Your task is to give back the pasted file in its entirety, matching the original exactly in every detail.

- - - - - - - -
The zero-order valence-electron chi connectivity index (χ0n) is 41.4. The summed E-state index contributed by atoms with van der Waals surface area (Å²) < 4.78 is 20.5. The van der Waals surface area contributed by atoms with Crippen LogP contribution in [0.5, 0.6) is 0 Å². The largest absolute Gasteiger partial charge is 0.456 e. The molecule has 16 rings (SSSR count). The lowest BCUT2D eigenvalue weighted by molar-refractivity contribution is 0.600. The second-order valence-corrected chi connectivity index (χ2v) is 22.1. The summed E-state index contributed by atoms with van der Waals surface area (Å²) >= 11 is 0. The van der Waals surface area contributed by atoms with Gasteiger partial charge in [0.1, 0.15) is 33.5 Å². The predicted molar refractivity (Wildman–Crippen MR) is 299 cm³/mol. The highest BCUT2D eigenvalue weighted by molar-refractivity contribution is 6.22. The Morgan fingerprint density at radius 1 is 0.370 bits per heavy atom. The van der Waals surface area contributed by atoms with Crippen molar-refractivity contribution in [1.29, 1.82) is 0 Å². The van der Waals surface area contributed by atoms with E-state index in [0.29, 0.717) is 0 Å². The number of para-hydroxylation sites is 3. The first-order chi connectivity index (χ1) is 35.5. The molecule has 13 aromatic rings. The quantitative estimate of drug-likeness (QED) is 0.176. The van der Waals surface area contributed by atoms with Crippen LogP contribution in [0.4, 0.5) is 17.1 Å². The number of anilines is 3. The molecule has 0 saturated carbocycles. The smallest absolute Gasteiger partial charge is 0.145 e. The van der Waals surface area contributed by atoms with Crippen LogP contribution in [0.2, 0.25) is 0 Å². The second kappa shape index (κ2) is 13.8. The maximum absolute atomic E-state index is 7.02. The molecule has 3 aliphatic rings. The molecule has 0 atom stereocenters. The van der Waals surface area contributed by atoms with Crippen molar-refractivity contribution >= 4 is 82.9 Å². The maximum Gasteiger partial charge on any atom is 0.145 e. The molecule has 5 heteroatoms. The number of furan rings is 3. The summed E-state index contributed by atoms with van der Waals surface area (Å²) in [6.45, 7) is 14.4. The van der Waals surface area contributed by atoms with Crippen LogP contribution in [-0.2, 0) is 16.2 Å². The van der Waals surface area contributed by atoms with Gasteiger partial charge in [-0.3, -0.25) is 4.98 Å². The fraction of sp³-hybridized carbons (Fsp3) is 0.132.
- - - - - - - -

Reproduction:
The zero-order valence-electron chi connectivity index (χ0n) is 41.4. The summed E-state index contributed by atoms with van der Waals surface area (Å²) < 4.78 is 20.5. The van der Waals surface area contributed by atoms with Crippen LogP contribution in [0.5, 0.6) is 0 Å². The largest absolute Gasteiger partial charge is 0.456 e. The molecule has 16 rings (SSSR count). The lowest BCUT2D eigenvalue weighted by molar-refractivity contribution is 0.600. The second-order valence-corrected chi connectivity index (χ2v) is 22.1. The summed E-state index contributed by atoms with van der Waals surface area (Å²) >= 11 is 0. The van der Waals surface area contributed by atoms with Gasteiger partial charge in [0.1, 0.15) is 33.5 Å². The predicted molar refractivity (Wildman–Crippen MR) is 299 cm³/mol. The highest BCUT2D eigenvalue weighted by molar-refractivity contribution is 6.22. The Morgan fingerprint density at radius 1 is 0.370 bits per heavy atom. The van der Waals surface area contributed by atoms with Crippen molar-refractivity contribution in [1.29, 1.82) is 0 Å². The van der Waals surface area contributed by atoms with E-state index in [0.29, 0.717) is 0 Å². The number of para-hydroxylation sites is 3. The first-order chi connectivity index (χ1) is 35.5. The molecule has 13 aromatic rings. The quantitative estimate of drug-likeness (QED) is 0.176. The van der Waals surface area contributed by atoms with Crippen LogP contribution in [0.4, 0.5) is 17.1 Å². The number of anilines is 3. The molecule has 0 saturated carbocycles. The smallest absolute Gasteiger partial charge is 0.145 e. The van der Waals surface area contributed by atoms with Crippen LogP contribution in [0.2, 0.25) is 0 Å². The second kappa shape index (κ2) is 13.8. The maximum absolute atomic E-state index is 7.02. The molecule has 3 aliphatic rings. The molecule has 0 atom stereocenters. The van der Waals surface area contributed by atoms with Crippen molar-refractivity contribution >= 4 is 82.9 Å². The maximum Gasteiger partial charge on any atom is 0.145 e. The molecule has 5 heteroatoms. The number of furan rings is 3. The summed E-state index contributed by atoms with van der Waals surface area (Å²) in [6.45, 7) is 14.4. The van der Waals surface area contributed by atoms with Crippen LogP contribution in [-0.2, 0) is 16.2 Å². The van der Waals surface area contributed by atoms with Gasteiger partial charge in [-0.3, -0.25) is 4.98 Å². The fraction of sp³-hybridized carbons (Fsp3) is 0.132.